Guinness is nitrogenated, which is a process the company invented to help solve the problem of ‘flat’ cask beer that spoils within days. But this technology also comes with a learning curve, even as a centuries-old brand. Those commercials about needing a little more time needed to pour a proper pint of Guinness aren’t just marketing.” To properly serve Guinness, pour the beer down the side of the glass while holding it at a 45-degree angle until it’s about two-thirds full.
Then let it rest for two to three minutes before topping it off for the right proportion of beer to head. Freshness, service and pouring technique aside, there’s something magical about drinking Guinness in Ireland, where you can walk into just about any pub and have the pint of your life.
- There’s no doubt that ambience and context count for something.
- Have you ever tried a glass of wine that you think tastes like hot garbage — only to be told moments later that you’re sipping from a $100 bottle?” says Fixell.
- Suddenly the wine doesn’t taste so bad anymore, and with a sommelier guiding you, you ‘ re now noticing all sorts of wonderful nuances reminiscent of ‘gooseberry’ and ‘violets.’ Context is a hell of a thing.
And this, of course, applies to enjoying a tall, frothy pint of Guinness in a traditional Irish pub. Under these special circumstances, you’re focusing and giving the beer the respect it deserves, and it tastes that much better for it.” Here, beer experts share their favorite memories of drinking Guinness — in Ireland, of course.
- I was lucky enough to discover Dingle, Ireland on a recent trip,” says Mack.
- I made my way to what’s called the most westerly pub in all of Europe and drank a Guinness on their back porch overlooking the ocean and surrounding islands.
- This bar was nothing more than a simple one store building with basic taps, and I’m positive I’ve never had a better tasting Guinness in all my life.” “Ambience cannot be ignored with a beer like Guinness,” says McClellan.
“I’ve drank so many pints of Guinness at small country pubs in Ireland while it’s raining and I’m looking out at a field of sheep. It ‘ s romantic, and lovely, and certainly adds to the enjoyment of the moment. The actual quality of the beer itself has little to do with the field of sheep I ‘ m looking at, but it ‘ s a small factor sometimes.
Does Guinness taste better in Europe?
Shutterstock It’s not just in your head — the pint of Guinness that you had while on vacation in the Emerald Isle may actually taste better than it does at home. And scientists have your back! Researchers from the Institute of Food Technologists performed a study in 14 countries using 103 non-expert beer tasters which found that Guinness in Ireland was more enjoyable than in any other country (via Irish Central ).
- Tasters were sent to dozens of different pubs around the world where they considered the ambiance of the pub, the appearance of the Guinness, the flavor of the beer, and its aftertaste.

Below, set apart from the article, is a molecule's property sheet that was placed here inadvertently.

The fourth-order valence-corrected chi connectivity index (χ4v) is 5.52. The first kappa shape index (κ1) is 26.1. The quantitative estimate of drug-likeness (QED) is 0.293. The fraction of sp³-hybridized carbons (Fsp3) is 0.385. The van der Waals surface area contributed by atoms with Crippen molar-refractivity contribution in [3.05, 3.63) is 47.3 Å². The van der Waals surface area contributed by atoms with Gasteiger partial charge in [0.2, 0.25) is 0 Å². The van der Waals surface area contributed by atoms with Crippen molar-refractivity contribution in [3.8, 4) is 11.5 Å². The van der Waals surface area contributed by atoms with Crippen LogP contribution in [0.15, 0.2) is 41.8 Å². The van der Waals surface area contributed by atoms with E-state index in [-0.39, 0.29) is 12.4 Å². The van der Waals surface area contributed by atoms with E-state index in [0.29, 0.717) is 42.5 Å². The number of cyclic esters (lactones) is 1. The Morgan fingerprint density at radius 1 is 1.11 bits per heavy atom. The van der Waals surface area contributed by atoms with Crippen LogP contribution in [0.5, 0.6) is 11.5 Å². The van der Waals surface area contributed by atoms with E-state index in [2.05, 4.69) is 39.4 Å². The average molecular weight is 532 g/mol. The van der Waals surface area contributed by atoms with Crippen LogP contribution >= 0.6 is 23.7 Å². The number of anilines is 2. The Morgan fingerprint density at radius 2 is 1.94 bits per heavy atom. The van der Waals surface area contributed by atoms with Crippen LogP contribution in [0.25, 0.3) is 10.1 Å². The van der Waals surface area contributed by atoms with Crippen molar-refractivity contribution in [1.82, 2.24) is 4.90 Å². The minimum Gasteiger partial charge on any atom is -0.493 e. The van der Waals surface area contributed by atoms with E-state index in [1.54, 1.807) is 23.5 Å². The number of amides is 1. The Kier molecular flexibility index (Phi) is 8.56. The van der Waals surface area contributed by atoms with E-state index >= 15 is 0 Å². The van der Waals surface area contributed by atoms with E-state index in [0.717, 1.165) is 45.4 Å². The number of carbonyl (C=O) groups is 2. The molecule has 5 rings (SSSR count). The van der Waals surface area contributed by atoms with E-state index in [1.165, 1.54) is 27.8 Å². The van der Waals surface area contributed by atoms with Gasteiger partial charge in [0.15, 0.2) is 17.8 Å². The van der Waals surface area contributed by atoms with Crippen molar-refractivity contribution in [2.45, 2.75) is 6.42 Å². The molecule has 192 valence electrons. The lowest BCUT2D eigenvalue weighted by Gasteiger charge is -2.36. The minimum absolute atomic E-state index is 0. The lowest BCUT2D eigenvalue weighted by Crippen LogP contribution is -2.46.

- Perception of Guinness in Ireland received an average score of 74/100 whereas the score in other countries averaged 57/100.
This wasn’t exactly a blind taste test, however, and things that don’t directly impact the flavor, such as pub ambiance, were included. In any event, the study didn’t get to the bottom of why Guinness tastes different in Ireland — but there are a few theories.
Which country drinks more Guinness than Ireland?
Nigeria and its people drink more Guinness than the Irish do. The Irish stout has been sold in Nigeria since 1827. Rather than our classic poured pints or tall cans, Guinness is sold in glass bottles there.
Where is Guinness made in Europe?
History of The St. James’s Gate Brewery, Dublin – Guinness Stout has been crafted at the St. James’s Gate Brewery since 1759 when Arthur Guinness launched his enterprise by signing a 9,000-year lease for the four-acre property. Records show he was preceded by another brewery that started operating there in 1670.
- Initially, Mr.
- Guinness brewed ale.
- However, a new style of beer called porter was seizing the market, and Guinness embraced the trend.
- By 1779, the Guinness Brewery was listed as one of two official suppliers of beer and ale to the seat of government at Dublin Castle.
- Five years later it was the exclusive porter supplier.
By 1799, Guinness had eliminated ales entirely in favor of darker brews. Guinness became Ireland’s largest brewery in 1838, and the world’s largest by 1886, making 1.2 million barrels annually. It is still the largest brewer of stout in the world. After remaining a family business for five generations, changes in ownership punctuated the last half-century, and today it’s owned by Diageo, a British multinational beverage company.
What is the oldest brewery in Ireland?
Given that the spirited beverage world is one of the oldest of human creations itself, the claim to the very “oldest” or the very “first” for anyone beverage is a difficult title to claim and an often contested win. What we do know, however, is that many of the oldest in the world have evolved into some of the largest and most recognizable labels around. Victoria (Compañía Cervecera de Toluca y México, México) and F. & M. Schaefer Brewing Company Victoria (Compañía Cervecera de Toluca y México, México) Mexico’s oldest brewery is best known for its Vienna-style lager, produced since its founding in 1865 by Cerveceria Toluca.